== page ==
CAPITAL REGION — The bad flu season is getting worse, and even churches aren’t immune.
New statewide figures released Friday show there were 7,779 laboratory-confirmed flu cases during the week that ended Jan. 20, up 28 percent from the previous work and nearly double the number of cases during the comparable week a year ago. It was the seventh consecutive week of “widespread” flu activity in New York.
The state Health Department reported that 1,759 people were hospitalized during the week, again roughly double the 881 people who were hospitalized during the same week a year ago. There’s been one child death from the flu, compared to four at this time last year.
Both the number of diagnoses and hospitalizations are the most in a week since the state began weekly tracking in 2004, according to Gov. Andrew Cuomo’s office.
In the Buffalo area, the Roman Catholic diocese has issued special guidelines to limit physical contact during communion and other church service activities, and other dioceses around the country have begun taking similar actions.
The Albany Diocese isn’t making any official changes, but is advising parishioners to be cautious.
“While we are not issuing any official guidelines for Catholics during flu season, the Roman Catholic Diocese of Albany encourages parishioners attending Mass to use common sense when it comes to shaking hands at the Sign of Peace or receiving from the cup during Communion,” said diocese spokeswoman Mary DeTurris Poust. “If you are feeling ill, it is completely within reason, and perhaps even recommended, to simply bow to your neighbor during the Sign of Peace and to receive only the sacred host at Holy Communion, thereby avoiding the shared cup.”
The flu is widespread across the state, with every county in the state except Lewis showing it has greater than 10 cases per 100,000 population.
The Centers for Disease Control reported that the number of states with widespread flu activity rose from 26 to 32 during the week ending Jan. 13, and that some indicators pointed two the national flu season being as bad as the “severe” flu season of 2014-2015, and the most widespread since 2004.
“It’s been a tough flu season so far,” says Dr. Dan Jernigan, director of the influenza division at the Centers for Disease Control and Prevention, told National Public Radio. “Flu is still happening all over the United States.”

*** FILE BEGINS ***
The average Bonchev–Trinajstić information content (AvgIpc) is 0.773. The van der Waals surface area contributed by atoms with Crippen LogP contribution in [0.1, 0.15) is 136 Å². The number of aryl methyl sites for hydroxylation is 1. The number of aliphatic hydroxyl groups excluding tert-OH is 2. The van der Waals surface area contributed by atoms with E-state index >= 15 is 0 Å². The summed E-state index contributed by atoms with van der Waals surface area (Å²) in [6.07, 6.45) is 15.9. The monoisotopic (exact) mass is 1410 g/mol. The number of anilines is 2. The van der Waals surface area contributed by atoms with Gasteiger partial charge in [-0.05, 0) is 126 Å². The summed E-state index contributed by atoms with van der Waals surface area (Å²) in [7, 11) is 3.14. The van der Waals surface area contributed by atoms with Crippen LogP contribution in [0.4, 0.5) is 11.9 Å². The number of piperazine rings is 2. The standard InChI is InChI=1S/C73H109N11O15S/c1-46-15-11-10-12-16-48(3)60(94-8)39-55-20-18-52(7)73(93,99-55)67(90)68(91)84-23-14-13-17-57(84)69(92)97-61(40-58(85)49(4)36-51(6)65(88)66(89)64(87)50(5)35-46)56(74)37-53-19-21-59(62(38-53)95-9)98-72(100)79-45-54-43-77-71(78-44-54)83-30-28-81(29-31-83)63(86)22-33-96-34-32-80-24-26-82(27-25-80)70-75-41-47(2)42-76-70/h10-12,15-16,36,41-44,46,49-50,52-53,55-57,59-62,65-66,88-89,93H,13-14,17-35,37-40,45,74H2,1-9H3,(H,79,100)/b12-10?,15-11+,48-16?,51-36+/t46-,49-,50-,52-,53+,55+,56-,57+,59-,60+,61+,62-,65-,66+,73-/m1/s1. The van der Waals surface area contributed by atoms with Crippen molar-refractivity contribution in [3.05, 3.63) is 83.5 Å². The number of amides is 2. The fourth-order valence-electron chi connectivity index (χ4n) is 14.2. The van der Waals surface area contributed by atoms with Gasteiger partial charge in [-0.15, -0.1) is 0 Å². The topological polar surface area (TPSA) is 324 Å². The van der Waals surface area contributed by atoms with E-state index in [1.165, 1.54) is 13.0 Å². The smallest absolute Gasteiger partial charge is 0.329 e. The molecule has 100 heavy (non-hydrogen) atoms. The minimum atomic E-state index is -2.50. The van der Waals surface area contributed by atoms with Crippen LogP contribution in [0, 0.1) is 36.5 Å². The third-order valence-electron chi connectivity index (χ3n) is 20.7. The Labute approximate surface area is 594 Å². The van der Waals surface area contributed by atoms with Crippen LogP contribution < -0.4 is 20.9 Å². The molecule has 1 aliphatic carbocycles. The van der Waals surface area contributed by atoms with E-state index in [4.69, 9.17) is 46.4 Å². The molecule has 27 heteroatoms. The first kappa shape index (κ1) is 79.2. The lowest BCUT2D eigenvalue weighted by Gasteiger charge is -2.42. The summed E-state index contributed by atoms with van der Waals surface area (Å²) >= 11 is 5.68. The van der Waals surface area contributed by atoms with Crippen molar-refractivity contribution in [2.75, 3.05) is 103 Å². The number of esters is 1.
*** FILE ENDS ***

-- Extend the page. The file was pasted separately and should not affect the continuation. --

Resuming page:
In reaction to the severe outbreak, Cuomo on Thursday issued an executive order that allows pharmacists to administer flu vaccines to children ages 2 to 18.
“With flu cases reaching epidemic proportions in New York, we must do everything in our power to fight this virus and keep New Yorkers safe,” Cuomo said in a statement. “Once again, I urge all New Yorkers to help us combat this quick-spreading strain of flu and make sure they and their loved ones are vaccinated.”
Authorities say it’s not too late to get vaccinated, and will continue urging anyone who hasn’t had a shot to get vaccinated. The Health Department will be expanding its public-service advertising campaign. Subscribers to the state’s text alert system will also get vaccination messages.
There have been reports that this year’s vaccine isn’t as effective is in some other years. The CDC has no official rating of this year’s vaccine’s effectiveness, but it says it appears to be about 32 percent effective against the dominant H3N2 virus strain — about the same effectiveness as last year.
Among medical experts’ recommendations is that people suspecting signs of flu seek anti-viral drug treatments, which are most effective when administered within 48 hours of when symptoms appear.
The state Health Department said there are no current shortages of vaccines or anti-viral drugs, and that manufacturers say they expect to be able to meet projected season demand.
The state also recommends frequent hand-washing. The flu virus, unlike some viruses, is easily killed with soap and hot water, a Health Department statement said.
Capital Region hospitals in December implemented guidelines to reduce flu risk, including allowing a maximum of two visitors in a patient’s room at one; a prohibition on children age 12 and under visiting patient rooms; and a prohibition on people with symptoms like rash, diarrhea of respiratory illnesses visiting patients. Visitors are urged to use hand-washing stations before entering and upon leaving patient rooms.
Reach Gazette reporter Stephen Williams at 518-395-3086, [email protected] or @gazettesteve on Twitter.
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